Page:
But it was like we had stepped in too far to be able to back out so easily and that’s where the idea of Samvedna came into our mind. A feeling, a desire to give back to society through chess.

As a background, my mom is a full-time social worker and I still remember when she took me with her to a slum when I was 10 and made me play chess with a few kids there. As I recall, I was playing against a boy who was 3–4 years older than me and around 20–30 people had gathered around to watch the game.

Playing Chess
Image provided by the author.

That moment stayed with me and it is what inspired me to target the underprivileged kids and teach them chess. Not only would chess help them develop essential life skills and have a positive effect on their academics, but it’s also not a bad career path.

So our cause was decided and step one was to gain the necessary funds to execute this initiative. Then, we decided to organise a tournament to launch Samvedna, so preparations for the same began. We got ONGC to sponsor us, spread the message in all our chess contacts and invited Gautam Gambhir and the Sports Minister, Kiren Rijiju, as chief guests to our event.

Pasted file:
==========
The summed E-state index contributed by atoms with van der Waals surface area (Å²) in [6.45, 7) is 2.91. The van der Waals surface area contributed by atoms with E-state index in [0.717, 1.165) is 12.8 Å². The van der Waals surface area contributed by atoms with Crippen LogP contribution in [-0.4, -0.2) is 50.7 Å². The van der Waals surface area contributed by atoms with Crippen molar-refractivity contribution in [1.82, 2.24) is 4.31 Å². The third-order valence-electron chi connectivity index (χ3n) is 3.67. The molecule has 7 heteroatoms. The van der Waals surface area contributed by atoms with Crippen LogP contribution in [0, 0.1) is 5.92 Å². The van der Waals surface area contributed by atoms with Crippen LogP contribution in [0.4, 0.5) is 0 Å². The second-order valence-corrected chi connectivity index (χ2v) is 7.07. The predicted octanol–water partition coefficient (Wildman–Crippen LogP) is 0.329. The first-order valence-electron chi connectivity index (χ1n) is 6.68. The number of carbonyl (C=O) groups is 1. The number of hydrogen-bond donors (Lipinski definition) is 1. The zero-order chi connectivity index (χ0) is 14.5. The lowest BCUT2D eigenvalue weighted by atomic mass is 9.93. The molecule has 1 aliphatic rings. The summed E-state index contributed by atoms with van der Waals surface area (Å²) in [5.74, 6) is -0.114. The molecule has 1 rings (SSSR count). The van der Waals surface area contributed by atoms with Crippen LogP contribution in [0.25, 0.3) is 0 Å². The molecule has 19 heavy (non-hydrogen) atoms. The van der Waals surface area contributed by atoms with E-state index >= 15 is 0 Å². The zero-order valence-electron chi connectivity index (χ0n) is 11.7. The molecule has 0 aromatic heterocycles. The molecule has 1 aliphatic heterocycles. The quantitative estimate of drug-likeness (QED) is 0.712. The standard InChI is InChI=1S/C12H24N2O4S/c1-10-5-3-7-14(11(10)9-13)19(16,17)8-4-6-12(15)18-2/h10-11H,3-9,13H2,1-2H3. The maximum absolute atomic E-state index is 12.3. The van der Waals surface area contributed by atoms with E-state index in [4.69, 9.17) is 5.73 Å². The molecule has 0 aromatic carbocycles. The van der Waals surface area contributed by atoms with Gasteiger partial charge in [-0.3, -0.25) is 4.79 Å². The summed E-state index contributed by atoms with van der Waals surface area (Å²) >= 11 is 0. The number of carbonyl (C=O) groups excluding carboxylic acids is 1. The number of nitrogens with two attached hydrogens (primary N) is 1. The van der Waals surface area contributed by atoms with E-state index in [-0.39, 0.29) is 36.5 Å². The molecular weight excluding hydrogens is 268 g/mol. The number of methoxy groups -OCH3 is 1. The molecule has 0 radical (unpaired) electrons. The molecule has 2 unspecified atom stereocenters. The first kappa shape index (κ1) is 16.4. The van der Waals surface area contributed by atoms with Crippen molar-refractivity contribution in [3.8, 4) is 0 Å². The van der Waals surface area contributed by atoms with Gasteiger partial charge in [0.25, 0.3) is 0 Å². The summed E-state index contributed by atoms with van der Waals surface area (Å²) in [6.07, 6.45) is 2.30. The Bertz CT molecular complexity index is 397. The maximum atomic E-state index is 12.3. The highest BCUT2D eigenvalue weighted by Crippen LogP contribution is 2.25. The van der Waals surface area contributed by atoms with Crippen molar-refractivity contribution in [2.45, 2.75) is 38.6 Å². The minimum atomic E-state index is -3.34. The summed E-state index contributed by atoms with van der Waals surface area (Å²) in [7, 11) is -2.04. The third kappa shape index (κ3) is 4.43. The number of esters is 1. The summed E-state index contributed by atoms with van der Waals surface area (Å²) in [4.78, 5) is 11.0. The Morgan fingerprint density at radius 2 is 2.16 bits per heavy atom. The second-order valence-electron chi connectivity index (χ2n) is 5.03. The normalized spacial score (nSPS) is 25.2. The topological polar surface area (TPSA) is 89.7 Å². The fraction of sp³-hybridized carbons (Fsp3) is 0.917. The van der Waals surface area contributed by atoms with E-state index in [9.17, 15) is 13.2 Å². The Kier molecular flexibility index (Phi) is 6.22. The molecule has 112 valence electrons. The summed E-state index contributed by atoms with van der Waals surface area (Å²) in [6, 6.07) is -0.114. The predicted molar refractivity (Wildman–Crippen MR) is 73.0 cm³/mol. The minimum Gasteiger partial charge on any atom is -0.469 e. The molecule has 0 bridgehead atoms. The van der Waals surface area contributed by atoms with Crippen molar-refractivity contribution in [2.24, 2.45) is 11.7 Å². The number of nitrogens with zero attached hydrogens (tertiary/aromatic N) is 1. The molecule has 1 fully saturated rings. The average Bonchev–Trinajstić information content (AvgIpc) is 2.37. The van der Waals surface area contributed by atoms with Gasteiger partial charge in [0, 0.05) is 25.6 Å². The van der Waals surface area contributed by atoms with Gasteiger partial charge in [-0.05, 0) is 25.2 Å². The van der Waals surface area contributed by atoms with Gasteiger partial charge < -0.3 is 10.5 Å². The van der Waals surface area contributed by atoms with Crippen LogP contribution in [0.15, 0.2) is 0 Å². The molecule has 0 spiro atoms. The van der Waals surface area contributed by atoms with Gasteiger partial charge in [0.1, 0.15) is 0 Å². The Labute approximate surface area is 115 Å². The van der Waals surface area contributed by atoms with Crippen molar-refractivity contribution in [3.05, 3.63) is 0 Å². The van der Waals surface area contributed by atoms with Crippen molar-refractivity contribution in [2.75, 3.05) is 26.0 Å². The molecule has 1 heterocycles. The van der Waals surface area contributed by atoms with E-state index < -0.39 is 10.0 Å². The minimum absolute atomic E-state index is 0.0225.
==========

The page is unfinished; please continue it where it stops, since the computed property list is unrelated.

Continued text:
On 14 and 15 December 2019, the tournament took place at The Banyan Tree School, New Delhi, with the participation of over 250 players. Well, making this event a success was not exactly a piece of cake. There were several challenges we faced in our path. For example, in the first week of marketing, we had zero registrations and we were utterly shocked, on the brink of cancelling the event.

However, we took our own chess learnings into consideration and just like the pawn doesn’t turn back, we decided we would not give up and instead change our strategies. So we started personally calling up parents and convincing them to make their children take part, and gladly, this worked very well for us.

The end all be all lesson was: where there’s a will, there’s always a way.

Chess
Representative Image. Source: pxfuel

After the tournament, we started two physical centres in the slums of Delhi, but then we were hit with Covid. The classes had to be shut and we were unsure of what to do. But then we thought, “So what if things have shifted online? On the brighter side, if we start our classes digitally, we don’t have to limit ourselves to a specific geographical region, opportunities will be limitless.”

That’s what we did. We got 20+ coaches from across the country to teach students in various regional languages. We collaborated with several NGOs and educated 350+ underprivileged kids from across seven states in India and the journey goes on.

Now I’ve spoken quite a bit about my chess and Samvedna’s journey, now let me share my journey as an Author. I published my book, Open Your Wardrobe for Answers, in September 2020 and it is based on clothing psychology. I was fascinated by this subject and as a fashion enthusiast, I was quite interested in interpreting my personality based on my dressing style.